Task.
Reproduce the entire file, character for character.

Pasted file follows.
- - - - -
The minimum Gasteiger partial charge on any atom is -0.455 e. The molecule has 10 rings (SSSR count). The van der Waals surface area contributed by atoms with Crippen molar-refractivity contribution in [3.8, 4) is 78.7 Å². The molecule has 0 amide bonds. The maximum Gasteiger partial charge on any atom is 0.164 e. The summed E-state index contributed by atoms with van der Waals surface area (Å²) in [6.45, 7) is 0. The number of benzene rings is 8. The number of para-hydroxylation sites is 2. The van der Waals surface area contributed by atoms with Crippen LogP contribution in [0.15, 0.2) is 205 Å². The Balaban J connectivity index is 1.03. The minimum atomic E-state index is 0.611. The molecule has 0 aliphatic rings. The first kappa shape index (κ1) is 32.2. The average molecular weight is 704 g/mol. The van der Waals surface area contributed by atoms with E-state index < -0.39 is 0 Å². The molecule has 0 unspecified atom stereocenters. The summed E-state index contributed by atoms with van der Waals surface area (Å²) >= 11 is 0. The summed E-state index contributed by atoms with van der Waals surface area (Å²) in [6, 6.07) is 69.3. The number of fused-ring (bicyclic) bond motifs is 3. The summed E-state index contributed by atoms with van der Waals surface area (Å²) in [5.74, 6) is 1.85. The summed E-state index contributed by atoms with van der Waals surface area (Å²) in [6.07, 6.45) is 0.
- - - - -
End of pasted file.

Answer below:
The minimum Gasteiger partial charge on any atom is -0.455 e. The molecule has 10 rings (SSSR count). The van der Waals surface area contributed by atoms with Crippen molar-refractivity contribution in [3.8, 4) is 78.7 Å². The molecule has 0 amide bonds. The maximum Gasteiger partial charge on any atom is 0.164 e. The summed E-state index contributed by atoms with van der Waals surface area (Å²) in [6.45, 7) is 0. The number of benzene rings is 8. The number of para-hydroxylation sites is 2. The van der Waals surface area contributed by atoms with Crippen LogP contribution in [0.15, 0.2) is 205 Å². The Balaban J connectivity index is 1.03. The minimum atomic E-state index is 0.611. The molecule has 0 aliphatic rings. The first kappa shape index (κ1) is 32.2. The average molecular weight is 704 g/mol. The van der Waals surface area contributed by atoms with E-state index < -0.39 is 0 Å². The molecule has 0 unspecified atom stereocenters. The summed E-state index contributed by atoms with van der Waals surface area (Å²) >= 11 is 0. The summed E-state index contributed by atoms with van der Waals surface area (Å²) in [6, 6.07) is 69.3. The number of fused-ring (bicyclic) bond motifs is 3. The summed E-state index contributed by atoms with van der Waals surface area (Å²) in [5.74, 6) is 1.85. The summed E-state index contributed by atoms with van der Waals surface area (Å²) in [6.07, 6.45) is 0.